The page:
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At the end of his career, Andy Warhol was the most famous artist in America and yet, to many observers, deeply compromised. The common perception in the art world was that he had sold out, squandering whatever talent he once possessed to become a court painter to the glitterati, in celebration of American consumer culture at its unrepentant worst.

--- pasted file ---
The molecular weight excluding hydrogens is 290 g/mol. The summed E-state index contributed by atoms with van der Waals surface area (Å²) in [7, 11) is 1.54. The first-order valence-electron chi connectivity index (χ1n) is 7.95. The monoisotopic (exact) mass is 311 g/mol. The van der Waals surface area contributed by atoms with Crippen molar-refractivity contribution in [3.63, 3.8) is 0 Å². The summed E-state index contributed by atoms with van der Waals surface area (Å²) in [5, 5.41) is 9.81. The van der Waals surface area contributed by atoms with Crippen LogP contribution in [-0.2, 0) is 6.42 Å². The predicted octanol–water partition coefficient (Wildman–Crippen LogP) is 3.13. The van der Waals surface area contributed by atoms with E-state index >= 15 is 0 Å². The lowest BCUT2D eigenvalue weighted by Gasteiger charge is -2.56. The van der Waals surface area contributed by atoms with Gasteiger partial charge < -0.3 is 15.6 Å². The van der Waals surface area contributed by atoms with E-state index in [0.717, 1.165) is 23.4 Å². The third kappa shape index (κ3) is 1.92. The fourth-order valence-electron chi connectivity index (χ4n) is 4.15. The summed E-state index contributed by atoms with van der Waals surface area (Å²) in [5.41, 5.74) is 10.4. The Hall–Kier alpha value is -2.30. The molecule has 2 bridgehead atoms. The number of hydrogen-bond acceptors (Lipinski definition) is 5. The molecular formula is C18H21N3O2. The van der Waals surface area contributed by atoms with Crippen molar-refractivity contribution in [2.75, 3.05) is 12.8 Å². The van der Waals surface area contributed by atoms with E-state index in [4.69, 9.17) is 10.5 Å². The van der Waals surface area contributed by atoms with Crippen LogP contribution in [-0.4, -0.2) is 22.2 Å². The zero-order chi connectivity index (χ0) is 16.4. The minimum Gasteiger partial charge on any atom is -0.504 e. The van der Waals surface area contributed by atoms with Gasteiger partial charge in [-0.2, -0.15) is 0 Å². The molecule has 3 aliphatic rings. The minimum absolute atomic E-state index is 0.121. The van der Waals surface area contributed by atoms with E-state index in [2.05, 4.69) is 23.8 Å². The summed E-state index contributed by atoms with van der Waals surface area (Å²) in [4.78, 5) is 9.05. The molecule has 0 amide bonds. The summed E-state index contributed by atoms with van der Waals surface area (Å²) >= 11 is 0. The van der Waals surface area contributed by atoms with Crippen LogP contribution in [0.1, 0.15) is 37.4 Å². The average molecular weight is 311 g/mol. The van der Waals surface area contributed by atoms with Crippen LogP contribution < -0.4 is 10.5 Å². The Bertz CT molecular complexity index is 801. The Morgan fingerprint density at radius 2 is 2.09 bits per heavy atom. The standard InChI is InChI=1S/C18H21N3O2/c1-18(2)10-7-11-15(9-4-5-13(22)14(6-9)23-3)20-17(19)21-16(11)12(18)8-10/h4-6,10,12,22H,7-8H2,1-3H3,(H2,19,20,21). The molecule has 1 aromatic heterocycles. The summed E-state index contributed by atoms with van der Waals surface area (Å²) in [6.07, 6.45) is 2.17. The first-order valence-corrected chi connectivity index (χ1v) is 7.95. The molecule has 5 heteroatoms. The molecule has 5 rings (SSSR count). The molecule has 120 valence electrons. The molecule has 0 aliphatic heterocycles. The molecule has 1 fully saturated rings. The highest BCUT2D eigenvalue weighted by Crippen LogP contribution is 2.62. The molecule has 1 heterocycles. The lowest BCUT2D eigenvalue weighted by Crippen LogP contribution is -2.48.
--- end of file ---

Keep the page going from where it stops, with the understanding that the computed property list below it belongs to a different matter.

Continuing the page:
The Gems exhibited in this room playfully spoof the artist’s own awestruck fascination with the trappings of wealth. A keen collector of diamonds and jewellery, Warhol zooms in on the object of his desire in this series of paintings, which present the precious stones as full-frame fetishes rendered in phosphorescent paint that glows under ultraviolet light. This gaudy flourish was closer in spirit to the disco culture of the moment than to the high seriousness of contemporary art, and indeed the links that Warhol forged between art and entertainment and between art and money were to become important touchstones for the generation of artists who emerged in the 1980s.